Obesity screening and counseling was the last area where plans reported the greatest variations in eligibility requirements and in how provided services would be covered. USPSTF recommends that clinicians screen all adult patients for obesity and offer intensive counseling and behavioral interventions to promote sustained weight loss for obese adults. In addition, USPSTF recommends that clinicians screen children aged ≥6 years for obesity and offer or refer them to comprehensive, intensive behavioral interventions for weight control (4). Both are B recommendations. All health plans identified the lack of specific Current Procedural Terminology (CPT) codes for obesity screening as a barrier. Two health plans indicated no restrictions on the type of clinician that could be reimbursed for screening and counseling for obesity and also reported no limits on how often clients could be screened or counseled. Two health plans indicated that the counseling CPT code could be used only by a registered dietitian. One health plan responded that the consumer could receive two counseling sessions within the year unless a determination of medical necessity such as an obesity-related comorbidity (e.g., diabetes or cardiovascular disease) was made. One plan indicated use of an authorized but unlisted CPT code. To request reimbursement, providers would have to call the health plan directly for the CPT code to bill and, when the claim form was submitted, the claim was subject to an automatic review by health plan staff, increasing the likelihood of denial.
When asked whether health plans had communicated the new, no-cost, covered benefits to consumers or health-care providers, one plan indicated such communication occurred via e-mail and letters. The rest indicated that they had not promoted the benefit plan changes to their members.
Sara Russell Rodriguez, MSN, MPH, Deb Osborne, MPH, Prevention Svcs Div; Jillian Jacobellis, PhD, Colorado Dept of Public Health and Environment. Corresponding contributor: Jillian Jacobellis, email@example.com, 303-692-2504.
Health-care reform advances individual and population prevention goals by requiring coverage of services supported by evidence. Variance in health plan interpretation of the USPSTF recommendations coupled with health-care provider uncertainty regarding coverage and coding and lack of clarity among consumers regarding benefits might affect their use of services and impinge on optimal health outcomes.
Although USPSTF provides clinical guidance on how to implement recommendations within health-care provider practices, it does not define the recommendations in language that can be applied readily to the delivery of health insurance benefits (4). To ensure optimal consumer and health-care provider utilization of preventive benefits, implementation of these benefits must be consistent across health plans and understood by both health-care providers and consumers. The A and B recommendations should be translated clearly into health plan benefit language, and processes should be put in place for consistent implementation; public health agencies can assist in this effort. CDPHE has taken the lead in identifying gaps in preventive services and addressing these inconsistencies through collaboration with the major commercial and public health plans in Colorado.
Colorado has formed a prevention council, where health plan representatives can share best practices and come to agreement on minimum benefit standards for the A and B recommendations. Colorado has had previous success in working with health plans on tobacco cessation coverage and counseling and was able to gain agreement on minimum benefits. Creating constructive relationships with health plans will be critical to successful implementation of federal health-care reform. Public health agencies also can provide useful data regarding the return on investment from many public health initiatives and can connect health plans with population-based strategies to increase preventive service use.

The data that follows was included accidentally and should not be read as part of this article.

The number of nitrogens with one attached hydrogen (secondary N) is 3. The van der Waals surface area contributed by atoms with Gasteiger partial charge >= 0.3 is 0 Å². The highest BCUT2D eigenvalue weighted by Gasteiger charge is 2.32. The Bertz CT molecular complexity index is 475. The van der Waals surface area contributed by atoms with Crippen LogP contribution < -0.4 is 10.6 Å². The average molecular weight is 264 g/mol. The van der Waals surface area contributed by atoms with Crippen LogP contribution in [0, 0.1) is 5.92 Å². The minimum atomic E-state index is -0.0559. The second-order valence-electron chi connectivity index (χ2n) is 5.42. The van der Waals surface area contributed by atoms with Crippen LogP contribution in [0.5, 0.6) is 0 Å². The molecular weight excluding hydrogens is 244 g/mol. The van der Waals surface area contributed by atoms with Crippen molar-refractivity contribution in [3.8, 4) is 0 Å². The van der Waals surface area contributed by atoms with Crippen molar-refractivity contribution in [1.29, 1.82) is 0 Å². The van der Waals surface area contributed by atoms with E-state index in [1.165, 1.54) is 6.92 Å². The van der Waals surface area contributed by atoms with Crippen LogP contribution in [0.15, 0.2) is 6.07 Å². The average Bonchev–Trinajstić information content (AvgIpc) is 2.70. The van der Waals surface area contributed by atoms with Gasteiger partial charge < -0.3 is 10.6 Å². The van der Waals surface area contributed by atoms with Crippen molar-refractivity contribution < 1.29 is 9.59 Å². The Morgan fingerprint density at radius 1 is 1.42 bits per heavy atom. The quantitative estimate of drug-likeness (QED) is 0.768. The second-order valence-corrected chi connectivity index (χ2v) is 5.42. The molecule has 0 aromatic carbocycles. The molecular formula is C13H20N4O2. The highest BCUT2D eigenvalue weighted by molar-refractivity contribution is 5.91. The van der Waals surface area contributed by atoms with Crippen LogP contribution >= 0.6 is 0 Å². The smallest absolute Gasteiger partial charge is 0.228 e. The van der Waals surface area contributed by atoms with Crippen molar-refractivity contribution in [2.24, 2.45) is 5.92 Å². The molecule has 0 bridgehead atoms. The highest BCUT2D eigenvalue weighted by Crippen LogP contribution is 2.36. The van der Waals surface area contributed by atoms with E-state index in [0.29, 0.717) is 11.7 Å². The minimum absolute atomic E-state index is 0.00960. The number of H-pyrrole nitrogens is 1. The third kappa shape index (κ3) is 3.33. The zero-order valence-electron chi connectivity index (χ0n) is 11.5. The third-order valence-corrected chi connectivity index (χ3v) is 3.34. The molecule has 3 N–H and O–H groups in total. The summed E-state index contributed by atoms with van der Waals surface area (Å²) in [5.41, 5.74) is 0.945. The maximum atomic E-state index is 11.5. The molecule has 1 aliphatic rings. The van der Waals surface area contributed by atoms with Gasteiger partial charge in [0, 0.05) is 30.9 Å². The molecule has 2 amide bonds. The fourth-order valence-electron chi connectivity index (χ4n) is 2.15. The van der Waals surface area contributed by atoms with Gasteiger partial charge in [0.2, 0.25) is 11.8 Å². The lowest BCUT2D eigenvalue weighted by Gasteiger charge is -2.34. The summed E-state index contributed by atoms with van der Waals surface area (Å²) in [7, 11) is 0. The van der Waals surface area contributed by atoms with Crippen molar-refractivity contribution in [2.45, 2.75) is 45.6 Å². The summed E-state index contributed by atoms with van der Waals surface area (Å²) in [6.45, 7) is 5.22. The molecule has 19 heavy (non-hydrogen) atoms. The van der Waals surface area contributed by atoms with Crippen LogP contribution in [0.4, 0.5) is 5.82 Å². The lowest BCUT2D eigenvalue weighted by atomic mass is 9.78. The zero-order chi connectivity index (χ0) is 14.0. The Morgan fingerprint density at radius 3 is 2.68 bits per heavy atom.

Claire Brockbank, Segue Consulting. Ben Price, Colorado Association of Health Plans. The following health plans: Aetna, Anthem, Cigna, Denver Health Medical Plan, Humana, Kaiser Permanente, and Rocky Mountain Health Plan.
- Patient Protection and Affordable Care Act. Available at http://www.gpo.gov/fdsys/pkg/PLAW-111publ148/content-detail.html. Accessed September 30, 2011.
- Colorado General Assembly. House Bill 09-1204: first regular session, 67th General Assembly (Colo. 2009). Available at http://www.state.co.us/gov_dir/leg_dir/olls/sl2009a/sl_344.htm. Accessed October 3, 2011.
- US Preventive Services Task Force. Methods and processes. Rockville, MD: US Preventive Services Task Force; 2011. Available at http://www.uspreventiveservicestaskforce.org/methods.htm. Accessed September 30, 2011.
- US Preventive Services Task Force. USPSTF A and B recommendations. Rockville, MD: US Preventive Services Task Force; 2010. Available at http://www.uspreventiveservicestaskforce.org/uspstf/uspsabrecs.htm. Accessed September 30, 2011.
What is already known on this topic?
The Patient Protection and Affordable Care Act requires commercial health plans to cover services recommended for routine use (A and B recommendations) by the U.S. Preventive Services Task Force (USPSTF) at no cost to the consumer.
What is added by this report?
Interviews conducted by the Colorado Department of Public Health and Environment with representatives of seven of eight health plans operating in the state determined that USPSTF recommendations are not written in health plan language and certain A and B recommendations are not being uniformly interpreted by health plan administrators. This can create confusion for the consumer and health-care provider and might result in underuse of the recommended services.
What are the implications for public health practice?
Public health organizations can assist health plans in interpreting federal health-care reform regulations and can work with health plans to define minimum baseline standards for all USPSTF recommended services required by the Patient Protection and Affordable Care Act.